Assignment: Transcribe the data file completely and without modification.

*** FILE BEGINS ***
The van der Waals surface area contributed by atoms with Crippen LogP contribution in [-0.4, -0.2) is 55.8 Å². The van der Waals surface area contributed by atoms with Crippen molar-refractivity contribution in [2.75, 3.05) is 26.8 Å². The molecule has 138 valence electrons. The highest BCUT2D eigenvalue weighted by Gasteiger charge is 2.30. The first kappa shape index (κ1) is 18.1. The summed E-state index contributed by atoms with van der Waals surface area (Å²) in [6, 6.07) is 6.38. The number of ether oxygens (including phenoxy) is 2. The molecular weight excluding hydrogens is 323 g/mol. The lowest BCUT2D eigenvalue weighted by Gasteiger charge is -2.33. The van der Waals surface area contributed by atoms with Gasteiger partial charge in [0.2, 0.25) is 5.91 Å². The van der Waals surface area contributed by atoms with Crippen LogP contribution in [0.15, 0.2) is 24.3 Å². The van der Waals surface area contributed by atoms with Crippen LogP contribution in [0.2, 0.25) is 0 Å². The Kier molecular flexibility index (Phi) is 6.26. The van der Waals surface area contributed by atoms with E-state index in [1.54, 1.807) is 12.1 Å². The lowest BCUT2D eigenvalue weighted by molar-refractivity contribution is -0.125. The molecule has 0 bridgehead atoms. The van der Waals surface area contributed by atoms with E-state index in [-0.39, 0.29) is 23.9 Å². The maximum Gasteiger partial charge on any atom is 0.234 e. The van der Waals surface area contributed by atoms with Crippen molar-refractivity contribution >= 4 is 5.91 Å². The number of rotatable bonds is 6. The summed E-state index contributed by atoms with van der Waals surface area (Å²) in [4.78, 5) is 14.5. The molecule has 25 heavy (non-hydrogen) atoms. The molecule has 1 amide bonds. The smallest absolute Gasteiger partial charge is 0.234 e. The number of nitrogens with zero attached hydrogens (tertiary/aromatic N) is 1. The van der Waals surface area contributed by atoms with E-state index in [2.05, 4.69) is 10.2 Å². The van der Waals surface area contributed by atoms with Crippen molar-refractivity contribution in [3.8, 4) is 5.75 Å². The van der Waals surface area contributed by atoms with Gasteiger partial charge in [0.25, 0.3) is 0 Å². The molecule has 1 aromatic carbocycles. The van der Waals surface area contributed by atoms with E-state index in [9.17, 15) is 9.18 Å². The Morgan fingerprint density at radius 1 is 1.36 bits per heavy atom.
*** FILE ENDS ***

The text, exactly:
The van der Waals surface area contributed by atoms with Crippen LogP contribution in [-0.4, -0.2) is 55.8 Å². The van der Waals surface area contributed by atoms with Crippen molar-refractivity contribution in [2.75, 3.05) is 26.8 Å². The molecule has 138 valence electrons. The highest BCUT2D eigenvalue weighted by Gasteiger charge is 2.30. The first kappa shape index (κ1) is 18.1. The summed E-state index contributed by atoms with van der Waals surface area (Å²) in [6, 6.07) is 6.38. The number of ether oxygens (including phenoxy) is 2. The molecular weight excluding hydrogens is 323 g/mol. The lowest BCUT2D eigenvalue weighted by Gasteiger charge is -2.33. The van der Waals surface area contributed by atoms with Gasteiger partial charge in [0.2, 0.25) is 5.91 Å². The van der Waals surface area contributed by atoms with Crippen LogP contribution in [0.15, 0.2) is 24.3 Å². The van der Waals surface area contributed by atoms with Crippen LogP contribution in [0.2, 0.25) is 0 Å². The Kier molecular flexibility index (Phi) is 6.26. The van der Waals surface area contributed by atoms with E-state index in [1.54, 1.807) is 12.1 Å². The lowest BCUT2D eigenvalue weighted by molar-refractivity contribution is -0.125. The molecule has 0 bridgehead atoms. The van der Waals surface area contributed by atoms with E-state index in [-0.39, 0.29) is 23.9 Å². The maximum Gasteiger partial charge on any atom is 0.234 e. The van der Waals surface area contributed by atoms with Crippen molar-refractivity contribution >= 4 is 5.91 Å². The number of rotatable bonds is 6. The summed E-state index contributed by atoms with van der Waals surface area (Å²) in [4.78, 5) is 14.5. The molecule has 25 heavy (non-hydrogen) atoms. The molecule has 1 amide bonds. The smallest absolute Gasteiger partial charge is 0.234 e. The number of nitrogens with zero attached hydrogens (tertiary/aromatic N) is 1. The van der Waals surface area contributed by atoms with E-state index in [2.05, 4.69) is 10.2 Å². The van der Waals surface area contributed by atoms with Crippen molar-refractivity contribution in [3.8, 4) is 5.75 Å². The van der Waals surface area contributed by atoms with Gasteiger partial charge in [0.25, 0.3) is 0 Å². The molecule has 1 aromatic carbocycles. The van der Waals surface area contributed by atoms with E-state index in [9.17, 15) is 9.18 Å². The Morgan fingerprint density at radius 1 is 1.36 bits per heavy atom.